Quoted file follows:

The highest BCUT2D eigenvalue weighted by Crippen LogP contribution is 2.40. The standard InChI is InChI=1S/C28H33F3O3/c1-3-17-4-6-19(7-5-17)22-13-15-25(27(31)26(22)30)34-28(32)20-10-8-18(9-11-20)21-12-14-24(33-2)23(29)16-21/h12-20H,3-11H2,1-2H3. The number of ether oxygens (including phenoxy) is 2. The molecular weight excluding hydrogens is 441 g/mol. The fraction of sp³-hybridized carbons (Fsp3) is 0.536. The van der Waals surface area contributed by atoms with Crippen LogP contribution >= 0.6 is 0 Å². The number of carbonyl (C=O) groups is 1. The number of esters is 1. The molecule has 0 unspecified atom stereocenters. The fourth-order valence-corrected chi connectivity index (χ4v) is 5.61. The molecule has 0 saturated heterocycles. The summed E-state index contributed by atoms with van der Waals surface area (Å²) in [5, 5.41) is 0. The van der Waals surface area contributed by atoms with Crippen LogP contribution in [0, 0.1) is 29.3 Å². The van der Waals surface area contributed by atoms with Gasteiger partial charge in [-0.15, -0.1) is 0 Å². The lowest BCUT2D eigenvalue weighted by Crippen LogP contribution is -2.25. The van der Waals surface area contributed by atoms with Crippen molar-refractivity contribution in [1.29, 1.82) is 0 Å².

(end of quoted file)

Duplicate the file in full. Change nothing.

The highest BCUT2D eigenvalue weighted by Crippen LogP contribution is 2.40. The standard InChI is InChI=1S/C28H33F3O3/c1-3-17-4-6-19(7-5-17)22-13-15-25(27(31)26(22)30)34-28(32)20-10-8-18(9-11-20)21-12-14-24(33-2)23(29)16-21/h12-20H,3-11H2,1-2H3. The number of ether oxygens (including phenoxy) is 2. The molecular weight excluding hydrogens is 441 g/mol. The fraction of sp³-hybridized carbons (Fsp3) is 0.536. The van der Waals surface area contributed by atoms with Crippen LogP contribution >= 0.6 is 0 Å². The number of carbonyl (C=O) groups is 1. The number of esters is 1. The molecule has 0 unspecified atom stereocenters. The fourth-order valence-corrected chi connectivity index (χ4v) is 5.61. The molecule has 0 saturated heterocycles. The summed E-state index contributed by atoms with van der Waals surface area (Å²) in [5, 5.41) is 0. The van der Waals surface area contributed by atoms with Crippen LogP contribution in [0, 0.1) is 29.3 Å². The van der Waals surface area contributed by atoms with Gasteiger partial charge in [-0.15, -0.1) is 0 Å². The lowest BCUT2D eigenvalue weighted by Crippen LogP contribution is -2.25. The van der Waals surface area contributed by atoms with Crippen molar-refractivity contribution in [1.29, 1.82) is 0 Å².